Presumptive Republican presidential nominee Donald Trump and Democratic challenger Sen. Bernie Sanders both say they would negotiate a national healthcare plan, but Trump has suggested he would like to “get rid of the Affordable Care Act.”
A Republican health care proposal that is being crafted by the Trump administration and congressional Republicans could be introduced in the coming weeks.
Trump and Sanders have a history of opposing healthcare reform.
In June, Trump announced he was considering a national plan to replace the ACA.
Trump has previously advocated scrapping the Affordable Health Care Act and has proposed other options, including one that would not require insurers to cover essential healthcare services such as maternity care.
Trump and Sanders are vying for the Democratic nomination, but the Democratic race is a different story.
They are vying to replace President Barack Obama and Republicans in the House of Representatives, and the race has become a key battleground for the 2016 race.
Trump, Sanders and the rest of the Democratic Party are all vying to win the support of working-class white voters who traditionally vote for the Democrats, but are increasingly alienated by the Republican Party.
Democrats have long struggled to attract minority voters.
The party has lost ground to the GOP in states like North Carolina, where African-Americans, Hispanics, and young people have moved to the Democratic party.
Trump’s appeal to working- and middle-class whites may have helped the GOP gain seats in Congress in states that have been red in recent years.
Democrats have also seen a decline in white voters, and their party has struggled to win in the state of Florida, which Trump carried in November.
However, Trump and his allies in the GOP are not concerned with white voters.
Trump wants to make the GOP a “very big party,” said Sarah Jaffe, a professor of political science at the University of Pennsylvania who studies American politics.
“We have to start working to attract more of these white voters,” she told NBC News.
The health care debate could also play into the race for the White House.
Former New York City Mayor Rudy Giuliani has said he wants to be the Republican nominee.
Giuliani has also made an effort to portray himself as the party’s moderate.
It’s not clear if Giuliani will be willing to step aside if he does not win the nomination.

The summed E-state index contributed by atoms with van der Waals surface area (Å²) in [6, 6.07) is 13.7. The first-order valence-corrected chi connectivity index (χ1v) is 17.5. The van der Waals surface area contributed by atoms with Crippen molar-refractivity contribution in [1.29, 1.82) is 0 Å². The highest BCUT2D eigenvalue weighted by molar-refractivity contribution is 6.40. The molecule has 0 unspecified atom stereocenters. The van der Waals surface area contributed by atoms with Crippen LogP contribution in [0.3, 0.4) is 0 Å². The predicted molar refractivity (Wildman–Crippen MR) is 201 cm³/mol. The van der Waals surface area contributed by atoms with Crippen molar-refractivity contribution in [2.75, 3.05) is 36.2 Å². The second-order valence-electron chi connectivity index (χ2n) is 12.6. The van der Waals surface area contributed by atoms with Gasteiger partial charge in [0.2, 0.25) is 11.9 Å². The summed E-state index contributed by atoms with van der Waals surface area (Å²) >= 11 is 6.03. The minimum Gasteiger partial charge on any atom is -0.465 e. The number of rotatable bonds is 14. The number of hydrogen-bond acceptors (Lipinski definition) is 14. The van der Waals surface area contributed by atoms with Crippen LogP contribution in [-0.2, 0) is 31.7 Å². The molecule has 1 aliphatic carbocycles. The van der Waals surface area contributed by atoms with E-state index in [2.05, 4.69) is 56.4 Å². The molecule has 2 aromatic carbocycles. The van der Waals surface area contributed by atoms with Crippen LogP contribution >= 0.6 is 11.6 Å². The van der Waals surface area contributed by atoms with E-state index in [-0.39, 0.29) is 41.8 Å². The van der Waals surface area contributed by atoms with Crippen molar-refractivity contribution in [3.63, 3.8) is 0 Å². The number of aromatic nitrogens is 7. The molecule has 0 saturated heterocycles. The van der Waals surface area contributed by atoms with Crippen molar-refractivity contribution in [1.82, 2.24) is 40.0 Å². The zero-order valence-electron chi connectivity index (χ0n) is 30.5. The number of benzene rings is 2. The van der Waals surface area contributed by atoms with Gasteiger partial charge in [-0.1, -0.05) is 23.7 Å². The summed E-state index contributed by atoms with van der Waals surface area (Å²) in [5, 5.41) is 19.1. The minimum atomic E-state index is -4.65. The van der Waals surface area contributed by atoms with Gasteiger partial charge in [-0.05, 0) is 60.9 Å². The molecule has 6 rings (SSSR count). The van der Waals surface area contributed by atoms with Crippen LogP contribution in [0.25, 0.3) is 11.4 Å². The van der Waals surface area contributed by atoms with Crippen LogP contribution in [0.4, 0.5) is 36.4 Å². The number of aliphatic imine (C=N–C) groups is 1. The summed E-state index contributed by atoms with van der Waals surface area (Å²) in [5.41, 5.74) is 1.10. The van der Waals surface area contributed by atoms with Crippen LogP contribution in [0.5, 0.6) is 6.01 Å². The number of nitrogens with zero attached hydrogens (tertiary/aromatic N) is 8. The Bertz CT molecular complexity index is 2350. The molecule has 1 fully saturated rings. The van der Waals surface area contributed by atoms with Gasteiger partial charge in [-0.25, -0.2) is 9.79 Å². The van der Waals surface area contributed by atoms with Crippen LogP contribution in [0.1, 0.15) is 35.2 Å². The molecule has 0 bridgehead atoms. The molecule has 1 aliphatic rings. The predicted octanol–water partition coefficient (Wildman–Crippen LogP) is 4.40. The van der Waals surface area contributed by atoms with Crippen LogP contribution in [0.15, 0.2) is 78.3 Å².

While the party is struggling to gain the support and votes of working class whites, the Republican party is increasingly attracting white voters with a focus on social issues.
In the last presidential election cycle, the party lost a total of 26 seats to Democrats.
In Ohio, where Trump won the state, Republican John Kasich has been trying to woo white working class voters with his populist, anti-immigration message.
According to exit polls, Trump won 57 percent of white working- class voters in Ohio in the 2016 election, and he won them by a margin of 2.3 to 1.
The Republican Party has struggled with winning over white working men since Ronald Reagan, who was president from 1981 to 1989.
As Trump and the Republicans are trying to win over the white working classes, the Democratic National Committee has begun to take a hard line against the Republican healthcare plan.
DNC Chairwoman Debbie Wasserman Schultz has criticized Trump for saying the health care plan would cost the government more than the federal budget deficit.
Schultz and other DNC leaders have said the plan would increase the federal deficit by $1.6 trillion over a decade.
This year, the DNC and other Democratic leaders have been pushing to pass a healthcare bill that will guarantee healthcare for all Americans.
On Monday, the House voted 217-205 to pass the House-passed bill to repeal and replace Obamacare.
In a press conference after the vote, House Minority Leader Nancy Pelosi (D-Calif.) said the vote shows the “GOP can’t be trusted” to “make this choice.”
“They’ve shown their true colors: they can’t deliver healthcare to all Americans, or at least they won’t make this choice until they’ve failed to deliver it,” she said.
A spokesman for the Republican National Committee did not immediately respond to a request for comment.
More to come.